The biggest thing I learned from this is to not let companies disrespect you just because you’re in a tough position job wise. I’ve spoken to many people with some great opportunities looking toward the future. I’m glad that I wasn’t in a position where I had to take a big chug of Lululemon’s kool-aid. I’m still of the mindset that people who don’t respect you aren’t worth your time, even if they work at a yoga company. Namaste.


  1. The Colonel

    One of the curses of corporate – – indeed institutional — operations is that what used to be called “Personnel” and is now called “Human Resources” or just “HR” frequently do not attract first-class people. Rather, such slots are often filled by mediocrities, cautious, smug and self-important; the sort of people who think imbecile questions such as “What do you regard as your greatest weakness” give profound insights into a prospective employee’s character.

    A second problem is that persons charged with interviewing prospects for entry-level positions are themselves insecure mediocrities who are reluctant to engage newcomers plainly superior to themselves. The old rubric is “A’s hire A’s; B’s hire C’s; and C’s hire D’s.” It is only top-drawer people who are not threatened by other top-drawer people.

    I do not pretend to have an answer for these problems, which I think are inherent both institutionally (honestly, if you’re running something, wouldn’t you put your best people up front in the toughest situations and not shuffling papers?) and in human nature (mediocrities are threatened by excellence and comforted by more mediocrity). But I wish you ‘bon chasse et bon chance” in your continued quest. Remember that it took even Sir Galahad some trouble to find the Holy Grail.

  2. Hi Ian, I have a few thoughts after reading your article, and knowing the company and those who have worked for it.

    Have you ever considered that you just weren’t what they were looking for? Just because you’re a yoga instructor and ambitious doesn’t mean you were a right fit for the position. Or maybe you just weren’t something that team was looking for at the moment? Some companies do look for seasonal help with the intention of a follow-up contract.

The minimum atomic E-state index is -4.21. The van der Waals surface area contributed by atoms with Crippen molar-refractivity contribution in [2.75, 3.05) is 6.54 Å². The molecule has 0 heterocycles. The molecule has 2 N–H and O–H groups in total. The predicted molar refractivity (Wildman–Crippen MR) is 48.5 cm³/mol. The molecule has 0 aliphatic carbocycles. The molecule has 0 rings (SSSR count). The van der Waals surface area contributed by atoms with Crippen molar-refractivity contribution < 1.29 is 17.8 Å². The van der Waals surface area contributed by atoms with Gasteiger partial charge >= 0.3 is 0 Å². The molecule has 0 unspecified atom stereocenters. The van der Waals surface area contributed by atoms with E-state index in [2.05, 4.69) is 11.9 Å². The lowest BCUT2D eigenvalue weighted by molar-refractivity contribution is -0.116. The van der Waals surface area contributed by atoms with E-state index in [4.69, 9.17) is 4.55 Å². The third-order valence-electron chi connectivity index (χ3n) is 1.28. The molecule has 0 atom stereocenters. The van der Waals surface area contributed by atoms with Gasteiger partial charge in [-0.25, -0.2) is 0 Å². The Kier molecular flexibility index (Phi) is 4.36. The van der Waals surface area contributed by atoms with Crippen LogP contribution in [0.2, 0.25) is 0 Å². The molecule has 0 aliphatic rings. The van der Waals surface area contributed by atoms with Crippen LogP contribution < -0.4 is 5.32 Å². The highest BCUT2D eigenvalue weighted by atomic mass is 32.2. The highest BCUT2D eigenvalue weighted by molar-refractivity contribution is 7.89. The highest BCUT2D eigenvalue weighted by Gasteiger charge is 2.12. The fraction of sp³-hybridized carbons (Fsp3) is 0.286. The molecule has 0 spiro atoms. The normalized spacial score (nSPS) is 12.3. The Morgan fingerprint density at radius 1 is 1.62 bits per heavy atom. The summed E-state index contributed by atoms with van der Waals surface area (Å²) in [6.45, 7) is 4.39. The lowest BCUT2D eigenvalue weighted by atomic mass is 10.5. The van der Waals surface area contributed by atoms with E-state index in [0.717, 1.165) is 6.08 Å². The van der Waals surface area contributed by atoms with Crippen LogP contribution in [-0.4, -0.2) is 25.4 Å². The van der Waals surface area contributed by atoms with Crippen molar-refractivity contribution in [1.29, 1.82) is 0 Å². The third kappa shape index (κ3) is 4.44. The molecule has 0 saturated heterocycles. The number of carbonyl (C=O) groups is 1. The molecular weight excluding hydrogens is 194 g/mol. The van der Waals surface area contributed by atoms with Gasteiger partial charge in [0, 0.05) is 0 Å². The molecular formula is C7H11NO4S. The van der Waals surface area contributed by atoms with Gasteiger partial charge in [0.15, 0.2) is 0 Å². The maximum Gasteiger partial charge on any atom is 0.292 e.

The article comes across as petty and bitter. Why does it matter that you were contacted on the 4th of July? What difference does it make that you were contacted on a national holiday, rather than the day before or after? It doesn’t make much sense to me that that’s a part of your grievance.

    What I’m taking away from this, is your ego was damaged a bit, and you didn’t get what you think you deserved. Now, did the interviewer say they would call you if you weren’t being hired? Did you ask if you were going to be called? If not, then what right do you have to be upset that something didn’t happen which you never asked for?

  3. Hi Chris,

    I have considered that I wasn’t a good fit and that would be a valid decision by the company. However as stated in the article, that was not the company’s reason for not hiring me.

    The rest of your complaints can be addressed in one fell swoop. After two interviews, I feel I deserved a personal rejection. Had I received said letter, there would be no article. You obviously feel different, but that’s just me. After all, my time was invested in the process as well.

    I never said anything a call. I did ask them what would happen next and they said they’d be in touch. I guess by your logic I got what I wanted, but a form rejection letter is not in my opinion a fair way to send someone packing. Your comments are obviously jaded by your experience with the company as you’ve asked several questions which have been addressed in the article.

    This article is not petty or bitter. It’s their “right” to carry out their hiring process as they see fit. It’s also my “right” to use my website to talk about the topics I want to talk about. Thank you for your comment.

  4. The Colonel

    Actually, I disagree with Chris. There are of course places which routinely treat one like crap: rude Motor Vehicle clerks (clearly otherwise unemployable), parolee-bouncers manning the rope at places I wouldn’t enter if they paid me rather than ‘tother way around, etc.

    Then there are decent commercial and professional organizations. The ones which tend to be successful treat people with respect, either that’s because their mothers raised them properly, or at the very least because their above-room-temperature IQs allow them to figure out that this chap or woman I don’t pick today may very well be the person I am trying to sell something to, or deal with, tomorrow.

    If there are say two jobs and ten applicants, eight are of necessity going to be rejected, But they can be treated with courtesy. There’s an old military proverb: “The toes you step on today may be attached to the ass you have to kiss tomorrow.” There’s much truth in it.